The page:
homographs of any domain. That means that now we've done this dance,
no-one can ever do this to Apple again. I would expect other major
domain owners who are paying attention to be going out there and
spending all of $7 on the Cyrillic homograph of their domain, if there
is one.

> Mozilla reps on this list have tried to push the problem off on
> everyone else -- the registrars (of which a subset refuse to accept
> the responsibility, and cannot be compelled to do so),

So it's OK for them to say it's not their responsibility but not OK for
us to say it's not our responsibility?

Or is what you mean that because we have an open process, there's more
chance of shouting at us until we do something than there is of shouting
a the registries until they do something?

Gerv
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Re: Unicode domain names issue (Encrypting a "fake" domain name)

Gervase Markham
In reply to this post by Kyle Hamilton
On 21/04/17 19:59, Alex Gaynor wrote:
> But I agree with those who've argued for "the buck stops here" -- if
> there's more we can do, we must

Can I just note in passing that, independent of what we do here, "if
there's more we can do, we must" is a terrible, terrible argument?

Everything's a trade-off. Time, money, complexity, risk. Taking one
particular problem and saying "this risk must be eliminated to the
uttermost, regardless of how much time, money and added complexity is
needed" is just not a reasonable position.

Gerv
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Re: Unicode domain names issue (Encrypting a "fake" domain name)

L. David Baron
In reply to this post by Igor Bukanov-2
On Friday 2017-04-21 13:05 +0200, Igor Bukanov wrote:

> On 21 April 2017 at 00:54, Eli the Bearded <*@eli.users.panix.com> wrote:
> > Objection. Configuration to not record history is trivial, and even
> > if not configured such, some confusables could easily be sites that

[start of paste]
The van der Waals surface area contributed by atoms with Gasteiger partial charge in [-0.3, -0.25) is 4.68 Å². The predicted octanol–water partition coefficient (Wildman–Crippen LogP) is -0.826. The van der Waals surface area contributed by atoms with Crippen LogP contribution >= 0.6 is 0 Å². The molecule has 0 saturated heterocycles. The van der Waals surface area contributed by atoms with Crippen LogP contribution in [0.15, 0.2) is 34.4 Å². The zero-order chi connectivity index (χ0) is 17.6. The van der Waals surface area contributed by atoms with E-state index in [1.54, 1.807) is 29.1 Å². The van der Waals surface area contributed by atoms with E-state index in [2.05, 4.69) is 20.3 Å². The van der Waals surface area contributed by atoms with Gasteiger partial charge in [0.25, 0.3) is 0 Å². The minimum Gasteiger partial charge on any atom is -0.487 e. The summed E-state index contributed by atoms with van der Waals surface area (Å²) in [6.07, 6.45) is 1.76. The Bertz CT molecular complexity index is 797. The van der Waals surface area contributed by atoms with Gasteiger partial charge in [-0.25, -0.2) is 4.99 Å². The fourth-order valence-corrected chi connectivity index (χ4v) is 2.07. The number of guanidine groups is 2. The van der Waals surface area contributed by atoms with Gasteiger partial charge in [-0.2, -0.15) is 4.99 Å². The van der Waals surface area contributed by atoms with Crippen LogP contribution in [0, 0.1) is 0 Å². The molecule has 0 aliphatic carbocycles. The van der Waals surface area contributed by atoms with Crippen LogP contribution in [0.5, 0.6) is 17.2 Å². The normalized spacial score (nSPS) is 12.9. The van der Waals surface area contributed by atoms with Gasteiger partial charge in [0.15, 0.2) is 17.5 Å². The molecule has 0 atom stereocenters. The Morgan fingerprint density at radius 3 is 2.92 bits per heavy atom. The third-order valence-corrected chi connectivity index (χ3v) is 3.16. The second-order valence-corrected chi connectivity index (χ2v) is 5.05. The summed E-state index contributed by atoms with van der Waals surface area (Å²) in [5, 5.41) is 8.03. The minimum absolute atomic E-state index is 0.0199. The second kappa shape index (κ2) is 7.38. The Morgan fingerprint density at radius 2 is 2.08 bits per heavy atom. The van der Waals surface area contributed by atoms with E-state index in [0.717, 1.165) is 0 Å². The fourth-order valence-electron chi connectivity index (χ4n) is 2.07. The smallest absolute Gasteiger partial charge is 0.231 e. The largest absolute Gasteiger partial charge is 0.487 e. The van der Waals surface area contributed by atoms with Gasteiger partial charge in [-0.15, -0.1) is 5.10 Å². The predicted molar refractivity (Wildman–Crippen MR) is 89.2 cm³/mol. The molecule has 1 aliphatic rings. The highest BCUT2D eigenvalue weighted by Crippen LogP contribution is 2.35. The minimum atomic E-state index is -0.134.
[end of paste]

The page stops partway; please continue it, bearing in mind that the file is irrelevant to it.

> > the user doesn't visit often enough to have in history.
>
> Still the history is very valuable to dismiss it because it does not
> work in all cases. At the very list in a typical case the history
> shows what kind of scripts the user ever visited per top-level domain
> allowing to flag unexpected script. For example, personally I will be
> very suspicious about a Cyrillic.com domain as those are awkward to
> type (one has to change the keyboard layout in the middle). If a site
> needs Russian domain, I expect it to use .рф not .com
This makes me wonder:  could we become more suspicious (in terms of
UI indications) of sites where the script changes between different
parts of the hostname (or eTLD+1), i.e., move towards expecting that
non-Latin domain names will be using a non-Latin TLD?

-David

--
𝄞   L. David Baron                         http://dbaron.org/   𝄂
𝄢   Mozilla                          https://www.mozilla.org/   𝄂
             Before I built a wall I'd ask to know
             What I was walling in or walling out,
             And to whom I was like to give offense.
               - Robert Frost, Mending Wall (1914)

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Re: Unicode domain names issue (Encrypting a "fake" domain name)

Robert Kaiser
In reply to this post by Kyle Hamilton
Gervase Markham schrieb:
> Everything's a trade-off. Time, money, complexity, risk. Taking one
> particular problem and saying "this risk must be eliminated to the
> uttermost, regardless of how much time, money and added complexity is
> needed" is just not a reasonable position.

While that's true, right now, our position has the risk of the
completely wrong point that Mozilla doesn't care if phishing happens to
our users or by extension about their security. Now, we all know that
this is both extremely far from the truth  - but esp. if other browsers
"do something" (no matter how useful that "something" is) and we "do
nothing" and "play the blame game" by saying it's someone else's fault
(Douglas Adams fans would call it a "SEP field") then it's easy for
outsiders to get that wrong improession.

It's also a truism that being right is not always enough to make the
right things. I think we need to do some kind of "mitigation" in the
light of not looking worse than our competitors (which we do often
enough unfortunately).

I think, in hindsight, it was a bad idea to abandon the whitelisting
approach - even though it looked perfectly fine back then. We probably
would have needed to a model somewhat similar to how we run the root CA